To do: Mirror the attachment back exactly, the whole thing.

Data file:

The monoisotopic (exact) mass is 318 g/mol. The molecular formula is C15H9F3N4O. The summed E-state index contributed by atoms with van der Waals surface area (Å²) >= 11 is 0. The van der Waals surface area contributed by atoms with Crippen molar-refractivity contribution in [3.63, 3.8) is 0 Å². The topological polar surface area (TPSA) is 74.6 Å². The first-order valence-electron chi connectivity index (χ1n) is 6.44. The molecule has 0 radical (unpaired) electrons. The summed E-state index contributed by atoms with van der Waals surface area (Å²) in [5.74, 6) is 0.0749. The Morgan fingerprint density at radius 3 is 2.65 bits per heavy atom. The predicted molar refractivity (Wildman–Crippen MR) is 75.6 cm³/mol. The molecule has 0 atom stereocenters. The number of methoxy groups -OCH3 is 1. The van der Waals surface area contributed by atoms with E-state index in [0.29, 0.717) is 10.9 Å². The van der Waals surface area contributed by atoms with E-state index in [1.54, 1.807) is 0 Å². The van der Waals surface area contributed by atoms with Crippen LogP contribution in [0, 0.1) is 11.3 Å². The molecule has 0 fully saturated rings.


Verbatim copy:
The monoisotopic (exact) mass is 318 g/mol. The molecular formula is C15H9F3N4O. The summed E-state index contributed by atoms with van der Waals surface area (Å²) >= 11 is 0. The van der Waals surface area contributed by atoms with Crippen molar-refractivity contribution in [3.63, 3.8) is 0 Å². The topological polar surface area (TPSA) is 74.6 Å². The first-order valence-electron chi connectivity index (χ1n) is 6.44. The molecule has 0 radical (unpaired) electrons. The summed E-state index contributed by atoms with van der Waals surface area (Å²) in [5.74, 6) is 0.0749. The Morgan fingerprint density at radius 3 is 2.65 bits per heavy atom. The predicted molar refractivity (Wildman–Crippen MR) is 75.6 cm³/mol. The molecule has 0 atom stereocenters. The number of methoxy groups -OCH3 is 1. The van der Waals surface area contributed by atoms with E-state index in [0.29, 0.717) is 10.9 Å². The van der Waals surface area contributed by atoms with E-state index in [1.54, 1.807) is 0 Å². The van der Waals surface area contributed by atoms with Crippen LogP contribution in [0, 0.1) is 11.3 Å². The molecule has 0 fully saturated rings.